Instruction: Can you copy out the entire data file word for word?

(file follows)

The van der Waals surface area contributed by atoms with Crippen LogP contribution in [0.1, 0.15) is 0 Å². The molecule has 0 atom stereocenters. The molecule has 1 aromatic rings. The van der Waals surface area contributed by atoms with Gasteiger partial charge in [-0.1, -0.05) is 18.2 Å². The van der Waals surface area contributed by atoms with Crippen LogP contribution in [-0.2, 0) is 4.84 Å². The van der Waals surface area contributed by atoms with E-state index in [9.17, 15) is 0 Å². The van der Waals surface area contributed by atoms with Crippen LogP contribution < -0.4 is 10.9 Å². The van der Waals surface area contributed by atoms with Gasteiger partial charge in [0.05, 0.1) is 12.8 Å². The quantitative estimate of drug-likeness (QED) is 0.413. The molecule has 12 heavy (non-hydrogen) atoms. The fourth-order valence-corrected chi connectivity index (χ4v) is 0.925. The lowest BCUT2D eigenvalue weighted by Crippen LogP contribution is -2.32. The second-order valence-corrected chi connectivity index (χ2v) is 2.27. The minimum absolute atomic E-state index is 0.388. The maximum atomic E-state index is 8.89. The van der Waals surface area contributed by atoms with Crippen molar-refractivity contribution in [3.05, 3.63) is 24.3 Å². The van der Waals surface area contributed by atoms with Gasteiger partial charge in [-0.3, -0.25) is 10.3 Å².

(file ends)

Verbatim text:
The van der Waals surface area contributed by atoms with Crippen LogP contribution in [0.1, 0.15) is 0 Å². The molecule has 0 atom stereocenters. The molecule has 1 aromatic rings. The van der Waals surface area contributed by atoms with Gasteiger partial charge in [-0.1, -0.05) is 18.2 Å². The van der Waals surface area contributed by atoms with Crippen LogP contribution in [-0.2, 0) is 4.84 Å². The van der Waals surface area contributed by atoms with E-state index in [9.17, 15) is 0 Å². The van der Waals surface area contributed by atoms with Crippen LogP contribution < -0.4 is 10.9 Å². The van der Waals surface area contributed by atoms with Gasteiger partial charge in [0.05, 0.1) is 12.8 Å². The quantitative estimate of drug-likeness (QED) is 0.413. The molecule has 12 heavy (non-hydrogen) atoms. The fourth-order valence-corrected chi connectivity index (χ4v) is 0.925. The lowest BCUT2D eigenvalue weighted by Crippen LogP contribution is -2.32. The second-order valence-corrected chi connectivity index (χ2v) is 2.27. The minimum absolute atomic E-state index is 0.388. The maximum atomic E-state index is 8.89. The van der Waals surface area contributed by atoms with Crippen molar-refractivity contribution in [3.05, 3.63) is 24.3 Å². The van der Waals surface area contributed by atoms with Gasteiger partial charge in [-0.3, -0.25) is 10.3 Å².